Taking a walk is such a mundane activity, but there is still something mysterious and wonderful about it, even if it only takes us around the neighborhood. One notices a relaxation of pace and shortening of perspective, perhaps — objects often seem farther away in a car or the bus, bracketed, as it were, by the window. And if the opportunity to take a longer walk occurs — a hike, say, or a trek — what a life-changing experience that can be! Things glimpsed ordinarily and daily become new and seductive. Our framework for understanding is skewed — objects stranger than they appear — just because we are strolling by.
The experience of walking has attracted many notables in literature, and they have given us accounts of their transformations. Herewith, a sampling:
Patrick Leigh Fermor, A Time of gifts: On foot to Constantinople : from the hook of Holland to the middle Danube and Between the woods and the water: On foot to Constantinople: the middle Danube to the Iron Gates
These wonderful books narrate the author’s adventures as a nineteen-year-old before the onset of World War II, when he set out from Holland and walked through Europe to Constantinople. His artist’s eye sees detail like no other, and his descriptions have a foreshortened quality that suggests doom.
Laurie Lee, As I walked out one midsummer morning.
Another young man’s adventure, this is the story of Lee’s 1934 trip to Spain. Walking most of the way from Gloucestershire, he supported himself with his violin and the young ladies he met on his travels. Later on, Lee joined the Spanish resistance and fought in the Spanish Civil War.
Eric Newby, Short Walk in the Hindu Kush: a preposterous adventure.
Two smart-alecks on a spree, this is unrelievedly hilarious but also tender-hearted. All of Newby’s writing is worth an investigation.
Robert Byron, Road to Oxiana.
And this is a noble account of a journey along the Amu Darya river (between Afghanistan and Russia) taken by two Brits in search of ancient architecture. Travel light, and never lose your focus might have been their motto. Byron was a casualty of World War II and wrote no books after this.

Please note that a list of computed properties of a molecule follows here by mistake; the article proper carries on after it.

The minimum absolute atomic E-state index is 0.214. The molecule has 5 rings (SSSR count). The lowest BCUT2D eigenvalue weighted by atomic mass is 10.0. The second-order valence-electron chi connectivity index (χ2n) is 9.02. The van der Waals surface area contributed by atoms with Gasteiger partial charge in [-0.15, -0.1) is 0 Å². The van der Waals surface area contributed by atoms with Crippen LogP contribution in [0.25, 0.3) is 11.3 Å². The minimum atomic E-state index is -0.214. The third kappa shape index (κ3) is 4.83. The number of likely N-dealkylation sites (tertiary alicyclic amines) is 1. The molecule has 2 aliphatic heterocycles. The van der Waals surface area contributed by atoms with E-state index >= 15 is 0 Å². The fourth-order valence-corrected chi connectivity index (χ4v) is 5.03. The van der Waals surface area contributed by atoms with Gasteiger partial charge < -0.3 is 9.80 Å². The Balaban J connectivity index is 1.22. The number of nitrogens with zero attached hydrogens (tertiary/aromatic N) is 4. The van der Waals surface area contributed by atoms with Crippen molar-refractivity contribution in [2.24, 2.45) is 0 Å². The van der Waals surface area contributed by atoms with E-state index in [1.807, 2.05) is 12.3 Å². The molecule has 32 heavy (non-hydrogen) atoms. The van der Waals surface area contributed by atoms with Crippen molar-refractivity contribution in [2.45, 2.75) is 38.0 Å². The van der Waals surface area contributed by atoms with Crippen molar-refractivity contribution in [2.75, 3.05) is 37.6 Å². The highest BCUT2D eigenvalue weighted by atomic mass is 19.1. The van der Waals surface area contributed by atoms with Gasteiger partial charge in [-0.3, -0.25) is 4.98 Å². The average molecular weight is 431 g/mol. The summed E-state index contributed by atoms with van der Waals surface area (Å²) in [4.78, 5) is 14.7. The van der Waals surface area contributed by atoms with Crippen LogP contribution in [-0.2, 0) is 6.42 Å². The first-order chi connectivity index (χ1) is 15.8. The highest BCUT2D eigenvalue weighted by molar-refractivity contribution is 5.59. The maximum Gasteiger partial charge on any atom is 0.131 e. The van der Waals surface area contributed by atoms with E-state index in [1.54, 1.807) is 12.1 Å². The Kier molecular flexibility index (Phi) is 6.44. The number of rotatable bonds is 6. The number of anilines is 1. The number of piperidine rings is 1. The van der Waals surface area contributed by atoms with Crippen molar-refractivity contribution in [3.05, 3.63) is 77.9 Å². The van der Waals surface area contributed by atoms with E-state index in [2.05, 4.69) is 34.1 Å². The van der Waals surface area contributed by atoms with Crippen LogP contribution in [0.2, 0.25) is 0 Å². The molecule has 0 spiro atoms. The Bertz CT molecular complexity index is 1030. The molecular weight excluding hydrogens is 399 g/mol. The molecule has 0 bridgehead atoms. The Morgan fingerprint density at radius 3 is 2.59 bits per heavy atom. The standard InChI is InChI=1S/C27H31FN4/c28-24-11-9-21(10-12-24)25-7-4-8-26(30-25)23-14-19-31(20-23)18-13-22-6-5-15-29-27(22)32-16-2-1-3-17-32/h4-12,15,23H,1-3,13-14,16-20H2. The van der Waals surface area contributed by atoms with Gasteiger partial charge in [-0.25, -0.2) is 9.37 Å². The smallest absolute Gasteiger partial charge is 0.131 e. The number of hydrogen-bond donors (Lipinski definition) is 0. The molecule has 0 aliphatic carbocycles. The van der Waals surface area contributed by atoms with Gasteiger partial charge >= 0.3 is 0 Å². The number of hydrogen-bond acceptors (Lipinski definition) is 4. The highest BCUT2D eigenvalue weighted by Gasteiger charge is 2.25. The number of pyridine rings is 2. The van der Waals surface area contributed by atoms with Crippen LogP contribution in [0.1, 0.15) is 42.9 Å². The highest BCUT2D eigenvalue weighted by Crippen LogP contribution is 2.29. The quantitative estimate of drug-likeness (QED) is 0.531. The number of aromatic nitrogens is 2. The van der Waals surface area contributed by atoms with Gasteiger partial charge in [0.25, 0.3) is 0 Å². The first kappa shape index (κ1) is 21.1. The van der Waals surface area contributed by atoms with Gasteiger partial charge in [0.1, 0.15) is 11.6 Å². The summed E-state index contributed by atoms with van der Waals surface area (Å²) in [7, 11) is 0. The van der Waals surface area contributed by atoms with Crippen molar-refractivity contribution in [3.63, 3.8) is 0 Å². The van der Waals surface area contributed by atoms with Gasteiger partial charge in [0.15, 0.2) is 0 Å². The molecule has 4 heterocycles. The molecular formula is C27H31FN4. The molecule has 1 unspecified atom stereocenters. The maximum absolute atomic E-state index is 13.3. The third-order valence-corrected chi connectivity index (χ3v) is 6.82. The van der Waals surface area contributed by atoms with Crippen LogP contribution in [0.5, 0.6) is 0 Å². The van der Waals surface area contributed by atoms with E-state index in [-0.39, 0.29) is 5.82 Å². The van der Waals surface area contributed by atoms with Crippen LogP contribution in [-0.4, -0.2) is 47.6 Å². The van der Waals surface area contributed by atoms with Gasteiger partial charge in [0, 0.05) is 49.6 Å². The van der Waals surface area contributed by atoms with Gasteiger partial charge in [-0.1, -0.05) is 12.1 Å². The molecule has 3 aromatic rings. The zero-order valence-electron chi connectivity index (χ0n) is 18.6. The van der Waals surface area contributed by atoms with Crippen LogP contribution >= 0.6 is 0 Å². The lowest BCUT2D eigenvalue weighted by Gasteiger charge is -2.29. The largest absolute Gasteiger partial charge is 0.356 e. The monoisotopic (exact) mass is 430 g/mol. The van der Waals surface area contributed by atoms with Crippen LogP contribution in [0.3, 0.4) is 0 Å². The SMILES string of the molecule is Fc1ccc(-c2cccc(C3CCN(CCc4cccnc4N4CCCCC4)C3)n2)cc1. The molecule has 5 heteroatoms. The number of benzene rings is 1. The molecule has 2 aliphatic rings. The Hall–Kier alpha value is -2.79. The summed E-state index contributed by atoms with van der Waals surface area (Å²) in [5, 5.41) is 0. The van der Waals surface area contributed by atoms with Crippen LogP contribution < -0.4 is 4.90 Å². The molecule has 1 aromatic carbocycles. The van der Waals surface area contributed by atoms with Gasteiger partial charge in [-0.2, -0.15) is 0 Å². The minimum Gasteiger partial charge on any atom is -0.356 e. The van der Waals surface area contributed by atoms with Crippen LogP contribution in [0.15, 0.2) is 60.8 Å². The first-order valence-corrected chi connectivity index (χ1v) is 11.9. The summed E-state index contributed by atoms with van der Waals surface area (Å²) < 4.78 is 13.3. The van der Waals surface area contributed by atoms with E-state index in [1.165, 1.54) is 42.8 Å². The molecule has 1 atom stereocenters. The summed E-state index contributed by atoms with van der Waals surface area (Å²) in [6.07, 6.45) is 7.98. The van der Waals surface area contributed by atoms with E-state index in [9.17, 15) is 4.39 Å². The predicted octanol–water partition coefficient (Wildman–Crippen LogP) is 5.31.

Walter Starkie, Raggle Taggle: Adventures with a fiddle in Hungary and Roumania (New York, E.P. Dutton & Co., 1933. Not in the library collection; available through interlibrary loan).
This is awfully good, but also maybe mostly made-up. Starkie picked up his violin and joined gypsy bands in central Europe in the 1920’s, learning their language and their songs-or did he? The library thinks of it as fiction.
Bill Bryson, A Walk in the woods: Rediscovering America on the Appalachian trail.
Bryson and an old friend take a life-changing walk. Fighting the appeal of fast food, beer, and candy all the way, Bryson’s self-disparaging wit (also directed at his friend) is tinctured with a growing sense of his own worth as he conquers the road. This is pretty funny, but more than funny, it’s about the way we all look for a way out of middle age.
George Orwell, Down and out in Paris and London.
This one is a sleeper-Orwell (Eric Blair, in actuality) tells a number of stories of youthful penury, among them a stint as a hobo in England. Doss houses, no food, pious yet despicable benefactors — all grist for his socialist mill. This precedes Road to Wigan Pier and the books about the Spanish Civil War but has much the same tone.
Edmund White, The Flâneur: a stroll through the paradoxes of Paris.
What a flaneur does is to observe — an activity that naturally accompanies a stroll. While this combination of activities is appropriate in Paris, it is surely right for any other city, or any place where human activities occur. White’s stroller is heavily invested in the historical layers of Paris where a walk through the present brings as many memories.
Shirley MacLaine, The Camino: a journey of the spirit.
If anybody can derive spiritual values from a hike, it is Shirley MacLaine. As she trudged along the pilgrim route to Santiago de Campostela, her mind ranged wide-through time, through space, through realities. The essential purifying and focusing of this experience seems not to have occurred to Shirley although that is many a person’s object in taking this hike.
~ John S